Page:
Mary Gentle – Golden Witchbreed

Although Golden Witchbreed (1983) is not exactly Mary Gentle‘s first novel, it did mean her breakthrough as it allowed her to write a sequel and publish more. As an early novel it means that her style and writing abilities have probably improved since then. This as the only other work by her that I read is Ash: A Secret History, written in 2000, 17 years later. Golden Witchbreed is part of the Orthe duology but in reality a standalone novel with enough openings to write more. Golden Witchbreed is a rather soft Science Fiction novel and probably limited by the knowledge of the author and the fact that it was written just before the dawn of the hi-tech age in which we now live. Gentle compensates this lack by introducing an alien anti-technological planet. An envoy is sent from Earth to improve relations. To prevent problems she only has limited technology with her and other limitations are included to make the story more fantasy-like than science fiction, although one could see it more as a blend, like Frank Herbert‘s Dune Saga or the Void Trilogy of Peter F. Hamilton. Either way Gentle tells a story where a normal character meets an alien culture to which a conflict with technology is added. This is basically the whole of the story. It is not a really original plot or set up so it all depends on how Gentle develops her story and characters.

First the weak parts. Overall this was mainly the main character. The envoy is young and female. This could be alright if she wasn’t behaving rather naive. She also doesn’t show to have much experience. Apparently nothing serious happened to her previous missions. Last of all she works alone which means she solely has to depend on the aliens. What annoyed me was that she behave much like an envoy should or else Gentle has a different perspective on the job. Strangely enough we get to see little of serious work by the envoy. Gentle mainly focuses on what happens around those activities and the envoy simply seems to lack skills and stumbles about too much. If she had a partner this could easily have been compensated. Besides that, her unrelated activities seem to have no impact. Overall she thus makes a poor and not very believable envoy.

So with a somewhat lacking main character, how does the story work out? Again this is mainly one thing and this is is the alien culture. Gentle manages to present it in a natural way, with many original details and ideas, supporting these with a lot of alien words to represent different concepts. This certainly makes it a worthwhile read, as Gentle’s prose is not that different from Ash: A Secret History.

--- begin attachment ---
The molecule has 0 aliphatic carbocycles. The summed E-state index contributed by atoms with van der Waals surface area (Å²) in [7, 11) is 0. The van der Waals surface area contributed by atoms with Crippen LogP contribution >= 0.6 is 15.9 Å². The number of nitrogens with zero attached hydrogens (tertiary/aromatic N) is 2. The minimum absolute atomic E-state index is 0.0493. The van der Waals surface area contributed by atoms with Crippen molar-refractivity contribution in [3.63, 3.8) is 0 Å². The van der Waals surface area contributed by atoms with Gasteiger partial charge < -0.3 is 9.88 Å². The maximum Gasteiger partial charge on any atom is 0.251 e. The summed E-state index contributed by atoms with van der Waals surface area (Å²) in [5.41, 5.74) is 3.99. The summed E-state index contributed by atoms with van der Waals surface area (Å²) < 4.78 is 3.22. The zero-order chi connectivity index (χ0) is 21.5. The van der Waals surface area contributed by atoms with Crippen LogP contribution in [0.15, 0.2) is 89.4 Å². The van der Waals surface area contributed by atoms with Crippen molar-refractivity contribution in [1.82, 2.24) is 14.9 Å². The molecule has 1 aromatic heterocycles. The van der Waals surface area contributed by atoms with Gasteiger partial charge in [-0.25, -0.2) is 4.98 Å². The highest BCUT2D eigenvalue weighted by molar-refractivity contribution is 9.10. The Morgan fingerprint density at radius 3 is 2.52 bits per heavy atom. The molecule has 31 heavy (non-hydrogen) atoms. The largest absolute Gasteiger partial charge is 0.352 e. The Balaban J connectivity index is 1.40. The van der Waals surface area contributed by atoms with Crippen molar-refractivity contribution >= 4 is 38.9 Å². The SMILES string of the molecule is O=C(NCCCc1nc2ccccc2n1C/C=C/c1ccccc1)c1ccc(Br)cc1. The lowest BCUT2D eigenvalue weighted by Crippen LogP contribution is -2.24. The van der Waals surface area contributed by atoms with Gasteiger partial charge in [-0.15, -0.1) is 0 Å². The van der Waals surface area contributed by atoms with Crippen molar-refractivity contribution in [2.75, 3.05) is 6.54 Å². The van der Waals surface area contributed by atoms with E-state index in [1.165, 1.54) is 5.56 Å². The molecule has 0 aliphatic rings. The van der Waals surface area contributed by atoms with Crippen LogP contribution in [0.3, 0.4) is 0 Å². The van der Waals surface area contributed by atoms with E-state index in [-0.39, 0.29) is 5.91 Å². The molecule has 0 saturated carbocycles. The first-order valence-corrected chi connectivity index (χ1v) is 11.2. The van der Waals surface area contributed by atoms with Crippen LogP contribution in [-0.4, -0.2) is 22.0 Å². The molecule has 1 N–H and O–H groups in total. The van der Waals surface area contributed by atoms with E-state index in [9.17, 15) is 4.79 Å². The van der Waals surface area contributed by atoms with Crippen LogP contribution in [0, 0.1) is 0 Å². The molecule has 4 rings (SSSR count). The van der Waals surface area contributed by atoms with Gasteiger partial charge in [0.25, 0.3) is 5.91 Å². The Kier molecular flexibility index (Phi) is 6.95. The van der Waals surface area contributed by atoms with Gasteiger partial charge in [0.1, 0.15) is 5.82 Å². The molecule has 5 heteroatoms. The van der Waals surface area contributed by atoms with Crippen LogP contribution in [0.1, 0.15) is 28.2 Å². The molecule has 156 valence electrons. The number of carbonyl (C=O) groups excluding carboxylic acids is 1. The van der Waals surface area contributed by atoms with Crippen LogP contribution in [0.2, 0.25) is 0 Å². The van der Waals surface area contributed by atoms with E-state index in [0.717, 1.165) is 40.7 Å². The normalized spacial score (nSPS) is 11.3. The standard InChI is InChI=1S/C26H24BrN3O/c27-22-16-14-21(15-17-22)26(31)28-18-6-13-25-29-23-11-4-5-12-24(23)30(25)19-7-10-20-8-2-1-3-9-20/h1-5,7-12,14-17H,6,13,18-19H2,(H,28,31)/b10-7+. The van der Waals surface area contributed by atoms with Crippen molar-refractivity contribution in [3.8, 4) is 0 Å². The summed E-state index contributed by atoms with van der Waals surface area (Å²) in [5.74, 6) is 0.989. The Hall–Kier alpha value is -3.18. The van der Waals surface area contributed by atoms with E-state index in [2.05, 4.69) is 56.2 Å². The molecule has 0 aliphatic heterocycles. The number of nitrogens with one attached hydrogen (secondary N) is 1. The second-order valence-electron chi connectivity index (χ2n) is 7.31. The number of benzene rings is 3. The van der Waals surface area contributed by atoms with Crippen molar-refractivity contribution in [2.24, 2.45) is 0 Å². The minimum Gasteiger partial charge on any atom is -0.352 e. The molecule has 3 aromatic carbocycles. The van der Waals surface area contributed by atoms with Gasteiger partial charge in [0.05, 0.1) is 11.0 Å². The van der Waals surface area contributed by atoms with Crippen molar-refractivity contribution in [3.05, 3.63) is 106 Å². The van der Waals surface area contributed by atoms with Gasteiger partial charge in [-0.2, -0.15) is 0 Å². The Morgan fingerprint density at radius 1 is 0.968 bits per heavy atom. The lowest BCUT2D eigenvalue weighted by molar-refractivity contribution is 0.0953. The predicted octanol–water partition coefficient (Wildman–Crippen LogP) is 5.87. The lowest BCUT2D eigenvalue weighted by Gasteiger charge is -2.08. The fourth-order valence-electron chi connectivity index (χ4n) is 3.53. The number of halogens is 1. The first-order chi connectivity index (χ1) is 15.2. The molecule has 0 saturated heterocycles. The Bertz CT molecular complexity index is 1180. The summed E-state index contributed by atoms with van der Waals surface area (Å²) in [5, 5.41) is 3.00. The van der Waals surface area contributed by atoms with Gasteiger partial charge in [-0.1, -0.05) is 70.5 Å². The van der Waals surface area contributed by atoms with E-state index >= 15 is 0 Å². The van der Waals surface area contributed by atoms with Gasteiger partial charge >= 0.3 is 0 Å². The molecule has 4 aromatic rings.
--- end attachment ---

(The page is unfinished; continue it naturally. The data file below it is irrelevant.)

The story and plot itself is not very complex or particularly engaging. It moves the story and Gentle mainly uses it to let the main character visit as many different places and peoples as possible. This does have a bit the effect of being a tourist trip. We rarely stay long enough in a place to immerse oneself in its unique characteristics. Although I complain about it one could also see it as a good point. Gentle manages to present these places interesting enough that the reader would have wanted to stay longer there. As such my opinion is mixed on this. Do we get too much or has Gentle just made sure the reader can’t get bored or used to a certain setting? With so many different settings the story seems to move quite fast. Nevertheless the overall plot does not as it is not that location related and the digressions are of minor importance to the main plot. Hence I got a slow-and-fast feeling when reading Golden Witchbreed.

The novel does has one quirk. It is told from a first person view, but the main character mainly relates in the now. We learn little about her past or motives. There is also a lack of information as if the main characters deems it irrelevant to provide the reader with details about topics which she is engaging in. Instead the reader has to wait until the topic becomes part of the story and we learn first hand what it is really about. I call this strange because I am used to it that such moments are used to provide the reader with some information. Not really info-dumps but it at least shows what the main character knows about the topic. Now it remain unclear. It seems she knows, but pretends she doesn’t, while later on she shows to do know more. I can’t really say if it is good or bad. It’s rather unusual and I wanted to note it here.

So my final opinion is a bit mixed. The well described and detailed alien culture is what makes this novel stand out, while the rest is nothing out of the ordinary. There are a number of weaknesses, but they don’t make the novel bad, just peculiar. Would I recommend it? One will just has to decide that based on my review.

Leave a Reply

You must be logged in to post a comment.